On the other hand, Article 2.1 of the Anti-Unfair Competition Law (also referred to as the “General Provisions”) provides that in market transactions, operators must adhere to the principles of voluntariness, equality, fairness, honesty and integrity as well as generally accepted business ethics. Furthermore, based on the characteristics of the game industry and the Self-Governing Convention formulated by the Game and Software Subcommittee of the China Software Industry Association, the overall presence of the principles of honesty and integrity as well as the basic business ethics of the game industry are illustrated: respect for another party’s intellectual labor related to game products; mutual learning and reinforcement through normal technical communications to enhance one’s own development abilities and technical expertise, pursuing one’s own interests without prejudicing the interests of others, and developing and operating game products with proprietary IP rights that are based on one’s own intellectual labor. Most of today’s “shanzhai” games, however, run counter to the special principles and general business ethics of the Self-Governing Convention. Consequently, the General Provisions of the Anti-Unfair Competition Law expand the protection of “game playing modes and rules” for the purpose of curbing unfair competition, thereby playing a more direct role in the protection of core game elements.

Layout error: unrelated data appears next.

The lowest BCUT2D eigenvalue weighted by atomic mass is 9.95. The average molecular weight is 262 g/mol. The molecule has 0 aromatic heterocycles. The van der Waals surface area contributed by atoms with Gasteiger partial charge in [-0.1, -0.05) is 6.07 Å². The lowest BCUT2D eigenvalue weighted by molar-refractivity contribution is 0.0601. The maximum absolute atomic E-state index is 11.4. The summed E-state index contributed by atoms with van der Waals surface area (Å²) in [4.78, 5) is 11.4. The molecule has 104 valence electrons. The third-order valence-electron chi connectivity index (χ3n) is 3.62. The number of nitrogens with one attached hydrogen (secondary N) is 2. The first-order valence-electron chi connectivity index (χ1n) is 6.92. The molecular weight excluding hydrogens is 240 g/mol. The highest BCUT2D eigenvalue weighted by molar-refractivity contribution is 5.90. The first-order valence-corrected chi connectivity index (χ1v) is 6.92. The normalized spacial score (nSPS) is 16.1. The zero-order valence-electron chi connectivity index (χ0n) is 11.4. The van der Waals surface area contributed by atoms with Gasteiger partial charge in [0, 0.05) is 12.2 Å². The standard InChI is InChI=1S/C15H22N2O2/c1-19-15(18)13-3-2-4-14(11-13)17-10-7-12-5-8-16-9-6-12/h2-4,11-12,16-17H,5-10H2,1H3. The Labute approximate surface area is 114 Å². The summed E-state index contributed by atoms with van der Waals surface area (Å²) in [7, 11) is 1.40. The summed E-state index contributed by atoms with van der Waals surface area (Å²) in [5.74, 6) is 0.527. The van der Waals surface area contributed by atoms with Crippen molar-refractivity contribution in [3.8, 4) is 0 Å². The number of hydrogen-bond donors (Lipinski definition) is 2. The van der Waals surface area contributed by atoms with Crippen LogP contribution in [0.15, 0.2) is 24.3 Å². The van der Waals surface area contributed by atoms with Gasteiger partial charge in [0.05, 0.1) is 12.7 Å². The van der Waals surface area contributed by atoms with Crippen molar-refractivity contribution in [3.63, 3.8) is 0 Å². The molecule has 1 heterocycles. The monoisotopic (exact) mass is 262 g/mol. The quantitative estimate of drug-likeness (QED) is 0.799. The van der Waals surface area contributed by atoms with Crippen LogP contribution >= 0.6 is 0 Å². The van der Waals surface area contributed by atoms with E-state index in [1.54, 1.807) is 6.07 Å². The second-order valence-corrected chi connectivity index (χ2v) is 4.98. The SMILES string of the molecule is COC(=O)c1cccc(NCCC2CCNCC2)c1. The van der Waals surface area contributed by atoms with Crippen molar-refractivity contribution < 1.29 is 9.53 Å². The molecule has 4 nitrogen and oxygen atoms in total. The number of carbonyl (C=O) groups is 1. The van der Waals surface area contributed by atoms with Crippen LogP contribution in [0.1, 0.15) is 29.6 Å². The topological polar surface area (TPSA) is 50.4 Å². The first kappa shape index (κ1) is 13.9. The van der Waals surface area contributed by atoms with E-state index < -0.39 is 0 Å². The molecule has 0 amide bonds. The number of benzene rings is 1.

1. Controversies over the Application of the General Provision

Article 2 of the Anti-Unfair Competition Law is a general principle provision.  Chapter 2, by contrast, lists eleven types of unfair competition. An examination of these types reveals that copying a game’s playing modes and rules does not fall within the scope of any of these eleven types of unfair competition. It nevertheless is possible to define and prohibit an act that does not fall within the scope of the eleven types of unfair completion under the General Provision. A noted jurist commented that “Chinadoes not have a high-level authoritative law enforcement authority that supervises the game industry, as many foreign countries do. Considering the actual enforcement ability of Chinese law enforcement authorities, it would be unimaginable for a basic-level law enforcement department to define suspected acts of unfair competition, because any such definition must take economic realities into consideration.”

Chapter 2 of the Anti-Unfair Competition Law enumerates several acts of unfair competition. If the legislature intended legal prohibition against other acts to be acceptable, you might expect them to have included a twelfth, catch-all provision such as “other acts of unfair competition”. The fact that the provision does not include a catch-all provision reveals a very clear legislative intent that the phrase “in violation of any provisions of this Law” in the General Provision should refer to the provisions in Chapter 2 rather than some other provision.[2]